The Essential Role of Body Fat in Our Health- Part 3
By: Amber Whittemore RD, BSN, MHSc
Fat stores build and maintain our immunity
A robust immune system relies on adequate fat stores to keep us healthy. This is because our adipose tissue houses many of the integral cells involved in our immune response to new and old foreign antigens. Antigens are any substances that cause an immune response in our body, be it a virus, bacterium, infection, or the protein component of certain foods. In this way, our fat stores play an important role in regulating our antibody response! This makes it an essential part of optimizing our immune response to protect us from these foreign antigens.
One specific way in which our adipose tissue regulates our immune response is through its role in sourcing the body with cytokines in response antigen exposure4,5. Cytokines are a group of proteins released into the bloodstream in response to an invasion of foreign bodies (antigens). These cytokines are closely involved in the induction and coordination of our body’s immune response.
Another key role that adipose tissue plays in terms of regulating our immunity is through storing Memory T Cells4. These are antigen-specific cells that remain in the body after any previous exposures to a foreign antigen have been eliminated6. In essence, they remember previous antigen invaders so that in the event of re-exposure they can respond quickly to the threat. Upon re-exposure, they quickly convert into large amounts of antigen-specific antibodies – providing a rapid immune response.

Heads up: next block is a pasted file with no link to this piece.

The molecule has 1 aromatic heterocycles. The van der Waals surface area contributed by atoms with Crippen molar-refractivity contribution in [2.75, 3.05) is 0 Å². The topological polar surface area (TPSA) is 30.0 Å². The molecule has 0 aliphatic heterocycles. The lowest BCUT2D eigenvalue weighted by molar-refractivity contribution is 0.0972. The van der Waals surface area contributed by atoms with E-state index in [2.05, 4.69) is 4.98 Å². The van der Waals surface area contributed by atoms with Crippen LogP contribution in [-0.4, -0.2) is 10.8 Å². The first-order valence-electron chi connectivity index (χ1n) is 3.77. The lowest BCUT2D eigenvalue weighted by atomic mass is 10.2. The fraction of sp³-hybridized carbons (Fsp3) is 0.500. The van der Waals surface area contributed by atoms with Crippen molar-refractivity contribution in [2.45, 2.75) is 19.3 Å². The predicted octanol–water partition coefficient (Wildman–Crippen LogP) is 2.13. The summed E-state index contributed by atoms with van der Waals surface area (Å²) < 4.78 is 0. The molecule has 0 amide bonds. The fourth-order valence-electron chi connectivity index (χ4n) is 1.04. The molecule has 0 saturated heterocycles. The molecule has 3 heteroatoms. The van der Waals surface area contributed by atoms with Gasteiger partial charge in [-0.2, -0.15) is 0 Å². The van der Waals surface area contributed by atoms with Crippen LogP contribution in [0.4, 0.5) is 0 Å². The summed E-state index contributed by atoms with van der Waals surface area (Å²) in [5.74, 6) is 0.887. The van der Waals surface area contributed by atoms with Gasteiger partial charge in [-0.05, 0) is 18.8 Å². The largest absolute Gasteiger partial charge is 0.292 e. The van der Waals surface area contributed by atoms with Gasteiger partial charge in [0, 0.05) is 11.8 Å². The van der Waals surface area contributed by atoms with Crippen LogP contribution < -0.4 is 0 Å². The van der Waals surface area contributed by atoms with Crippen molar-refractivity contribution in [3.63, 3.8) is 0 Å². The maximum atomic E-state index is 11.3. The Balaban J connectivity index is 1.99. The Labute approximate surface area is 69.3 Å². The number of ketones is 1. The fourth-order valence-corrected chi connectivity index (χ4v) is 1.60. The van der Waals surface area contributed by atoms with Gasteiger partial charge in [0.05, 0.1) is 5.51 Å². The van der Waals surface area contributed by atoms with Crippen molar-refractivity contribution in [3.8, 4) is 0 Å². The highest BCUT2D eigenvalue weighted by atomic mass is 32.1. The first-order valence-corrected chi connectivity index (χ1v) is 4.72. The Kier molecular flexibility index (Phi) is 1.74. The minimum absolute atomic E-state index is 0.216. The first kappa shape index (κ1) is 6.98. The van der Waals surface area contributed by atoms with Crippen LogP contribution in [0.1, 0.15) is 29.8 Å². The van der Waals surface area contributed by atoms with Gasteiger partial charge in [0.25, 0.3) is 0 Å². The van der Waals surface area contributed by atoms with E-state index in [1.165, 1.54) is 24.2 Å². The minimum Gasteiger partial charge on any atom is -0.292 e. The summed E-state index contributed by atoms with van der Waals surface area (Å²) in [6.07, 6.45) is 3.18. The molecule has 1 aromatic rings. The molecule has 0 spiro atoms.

There is still much to research in terms of how adequate fat stores protect our immunity, but the emerging evidence makes it clear that it plays an essential role in keeping us healthy!
Fat stores ensure we regulate our temperature adequately
Our fat cells are the home to another key player in regulating our health: Gamma Delta T Cells, or gd T cells. Recent research has found that gd cells permanently reside in our adipose tissue and that they are essential for proper temperature regulation5. Their role is to trigger the breakdown of our stored body fat to generate heat in the body to regulate our temperature whenever we are exposed to the cold.
Given that adipose tissue plays this distinctive role in regulating our body temperature, if we drop below the recommended body fat percentage, we are risking impairing our body’s natural ability to regulate our temperature and keep up warm!
The Bottom Line
Our body requires an adequate store of body fat for daily physiological functioning and well-being. Without this, we lose our innate ability to hone energy during rest and movement, regulate our temperature, and have a robust metabolism and immune system.
So, we can disregard the drive to “melt” away as much body fat as possible and instead aim for a healthy amount of adipose tissue to promote our overall health!
We hope you learned something from today’s blog, and don’t hesitate to reach out to a HEC Dietitian if you have any questions or concerns about your own health! Next week we will be diving into the remaining functions that body fat stores play in our health, which includes promoting proper digestion, bone density, organ and reproductive health!
4Jameson, S. C., Lee, Y. J. & Hogquist, K. A. (2015). Innate memory T cells. Advances in Immunology, 126(2015), 173-213. doi: https://doi.org/10.1016/bs.ai.2014.12.001
5Kohlgruber, A. C., Gal-Oz, S. T., LaMarche, N. M., et al. (2018). γδ T cells producing interleukin-17A regulate adipose regulatory T cell homeostasis and thermogenesis. Nature Immunology, 2018, 19(5), 464. doi: 10.1038/s41590-018-0094-2
6Han, S., Zaretsky, A. G., Andrade-Oliveira, V., et al. (2017). White adipose tissue is a reservoir for memory T cells and promotes protective memory response to infection. Immunity, 47(6). doi: https://doi.org/10.1016/j.immuni.2017.11.009